A Closer Look at the UK's Tax System

A discussion on the UK's tax structure, its fairness, and its efficiency.


Charles Tateson

11/29/20233 min read

man writing on paper
man writing on paper

This blog post sheds light on the complexities of the UK tax system and its impact on high net worth individuals.

The Tax Burden of the Few?

In the complex world of UK taxation, a startling fact has surfaced: just 100,000 individuals, a mere 0.3% of taxpayers, have contributed almost a quarter of all income tax and capital gains tax, amounting to £55.9 billion.

This astonishing figure, revealed by a Freedom of Information request to HMRC, highlights the disproportionate tax burden shouldered by the nation's wealthiest.

The Astonishing Statistic: Unveiling the Tax Contributions

Substantial Contributions:

The UK's elite taxpayers, on average, paid £559,000 each in income and capital gains tax during the specified period, reflecting an 18% increase from the previous year.

Despite constituting only 0.3% of taxpayers, this select group contributed 24.1% of HMRC's annual income and capital gains tax revenue.

Record-Breaking Figures:

The top 100 taxpayers collectively paid a record-breaking £4.6 billion in income and capital gains tax in 2021-22, equating to an astonishing £46 million per individual. This marks a significant surge from the £2.1 billion contributed in 2017-18, indicating a 14% year-on-year increase.

Growing Tax Burden:

The overall income and capital gains tax paid by these individuals surged by 45% over the past five years, underscoring not only an increase in the amount paid but also a heightened burden on this exclusive group.

Implications of Tax Policy Changes:

The analysis suggests that frozen thresholds and the reduced entry point for the 45% additional rate tax will likely result in an even higher share of tax being paid by the wealthiest individuals in the future.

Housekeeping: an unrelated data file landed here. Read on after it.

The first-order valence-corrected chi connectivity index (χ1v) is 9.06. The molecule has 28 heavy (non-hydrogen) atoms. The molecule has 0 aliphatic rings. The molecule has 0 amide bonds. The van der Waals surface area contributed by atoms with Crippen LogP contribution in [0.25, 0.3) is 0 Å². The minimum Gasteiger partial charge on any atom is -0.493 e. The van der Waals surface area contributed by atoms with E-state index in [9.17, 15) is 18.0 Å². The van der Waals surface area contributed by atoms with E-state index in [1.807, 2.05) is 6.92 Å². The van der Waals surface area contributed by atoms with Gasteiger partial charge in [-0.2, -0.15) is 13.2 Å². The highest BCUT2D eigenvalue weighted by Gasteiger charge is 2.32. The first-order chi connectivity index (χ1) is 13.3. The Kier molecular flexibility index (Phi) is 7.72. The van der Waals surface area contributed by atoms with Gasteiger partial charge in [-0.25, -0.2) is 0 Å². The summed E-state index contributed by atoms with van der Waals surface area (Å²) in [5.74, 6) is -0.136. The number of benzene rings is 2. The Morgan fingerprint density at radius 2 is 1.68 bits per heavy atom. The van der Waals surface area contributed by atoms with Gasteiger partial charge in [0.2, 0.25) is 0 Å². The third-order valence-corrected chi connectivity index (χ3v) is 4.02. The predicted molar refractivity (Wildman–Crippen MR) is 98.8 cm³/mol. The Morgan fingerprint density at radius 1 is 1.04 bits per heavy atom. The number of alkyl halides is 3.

Mobile Wealth and Potential Consequences:

Wealthy individuals demonstrate mobility, with an estimated 3,200 millionaires expected to leave the UK in the current year. This poses a potential risk, as the top 100 taxpayers contribute £4.6 billion, and if the top 1,000 followed suit, the gap in the country's finances could reach a staggering £11.5 billion.

Key Findings

person holding magnifying glass near desk globe
person holding magnifying glass near desk globe

The figures debunk the myth that the wealthy are not paying their fair share of taxes, highlighting the substantial contributions made by the top 100,000 individuals. As tax policies evolve, careful consideration must be given to the potential consequences of wealth migration, emphasising the delicate balance that policymakers must strike.

Final Thoughts

Capital Gains Tax Expertise: The Tax Faculty LLP Managing Partner Charles Tateson Named UK Capital Gains Tax Advisor of the Year 2023

The Finance Monthly Taxation Awards recognises the achievements of tax professionals from around the globe.

Winning such an award is no small feat. It is a reflection of hard work, extensive knowledge, and an ability to navigate the intricacies of the UK tax system.

Read more about Charles and the award here.

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